‘The Illusionists’ aren’t your father’s magicians
BOSTON – This isn’t your father’s magic show.
With the emergence of magic megastars such as David Copperfield, Penn & Teller, and David Blaine, the term magician – especially if you’re making buildings disappear – no longer seems quite adequate.
No, these modern marvels are illusionists – bigger tricks, bigger thrills, bigger paychecks.
An all-star group of them has banded together to perform some of their most spectacular stunts in “The Illusionists: Live on Broadway” at the Boston Opera House.
And while they were all spectacular, it was one of the least spectacular who stole the show.
Jeff Hobson – aka “The Trickster” – is a Las Vegas-style performer whose tricks may be modest magic, but when combined with his practiced patter of off-color and totally hilarious comic stylings, are irresistible. He comes off as a fey sort and channels Liberace with his sequins and glittering shoes and has scads of fun with the audience participants.
He also acts as an emcee as the other artists take their turn. Italy’s Andrew Basso is a renowned escape artist, reprising Houdini’s famed Water Torture Cell trick with great aplomb and effect. I don’t know the nuts and bolts of how he escapes from his water-filled cage, handcuffs, and chains, using just a paper clip, but he was visible the entire time he did it, and anybody who can hold their breath underwater for two minutes, 30 seconds – which he did Tuesday night – is pretty special.
Jonathan Goodman is not an illusionist but a daredevil who wields a deadly crossbow with deadly precision, good news for his assistants, especially when it came to the blindfolded shot.
The illusionists are also fine showmen, and that means they often have a schtick – none moreso than two of the performers.
A fellow theater critic got herself involved with a Scotsman named Colin Cloud – “the Deductionist” – who attempts to channel the great Sherlock Holmes in deducing what you do for a living as well as your birthday and other personal details.
He pulls off some other large-scale tricks that work well, too.
Then there’s the Anti-Conjuror, Dan Sperry. He’s been described as Marilyn Manson meets David Copperfield, with a Goth get-up, combining the art of magic with the macabre. He is one of the top-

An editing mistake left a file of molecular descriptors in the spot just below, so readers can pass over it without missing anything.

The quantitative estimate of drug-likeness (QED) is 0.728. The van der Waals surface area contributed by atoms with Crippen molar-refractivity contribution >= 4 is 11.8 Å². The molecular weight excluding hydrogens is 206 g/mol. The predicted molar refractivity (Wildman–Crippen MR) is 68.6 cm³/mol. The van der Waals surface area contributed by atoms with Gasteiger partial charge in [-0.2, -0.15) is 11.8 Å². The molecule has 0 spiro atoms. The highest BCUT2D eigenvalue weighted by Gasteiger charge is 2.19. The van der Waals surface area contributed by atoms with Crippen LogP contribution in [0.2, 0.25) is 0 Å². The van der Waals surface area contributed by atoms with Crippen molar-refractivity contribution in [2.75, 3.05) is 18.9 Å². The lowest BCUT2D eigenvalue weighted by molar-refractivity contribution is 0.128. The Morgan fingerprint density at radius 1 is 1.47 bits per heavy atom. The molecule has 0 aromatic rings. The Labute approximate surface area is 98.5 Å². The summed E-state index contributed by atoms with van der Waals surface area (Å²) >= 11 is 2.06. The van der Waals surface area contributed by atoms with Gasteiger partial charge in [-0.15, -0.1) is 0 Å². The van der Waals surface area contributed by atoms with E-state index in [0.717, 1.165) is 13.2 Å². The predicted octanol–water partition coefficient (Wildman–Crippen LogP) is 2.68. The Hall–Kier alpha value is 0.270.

10 most Googled people, thanks to a legendary America’s Got Talent appearance.
As part of this show, he will rescue an audience member’s quarter from a most unseemly place.
South Korean An Ha Lim has won magic contests all around the world; he is a card shark and then some. He brings the level of card tricks to a new level as cards appear here, there and everywhere, seemingly out of thin air .
Kevin James (“The Inventor”) does some standard sawing of folks in half with a chainsaw, but also reassembles a “little person” cut into parts and makes it snow inside the Opera House, which probably didn’t go over that well considering our “spring.”
The production values, epspecially the lighting, are top-notch, although the musical soundtrack could stand to be turned down a notch or two.
A large HD screen at the back of the stage offers theater-goers in the upper reaches of the cavernous Opera House a close-up view of the more intimate illusions.
“The Illusionists: Live on Broadway” is an excting, funny, fast-paced production, with enough thrills and head-scratching tricks to satisfy young or old.
Simon Painter, Tiom Lawson and MagicSpace Entertainment present “The Illusionists: Live From Broadway.” At the Boston Opera House, Washington Street, Boston, through April 9. Tickets start at $44. BroadwayinBoston.com.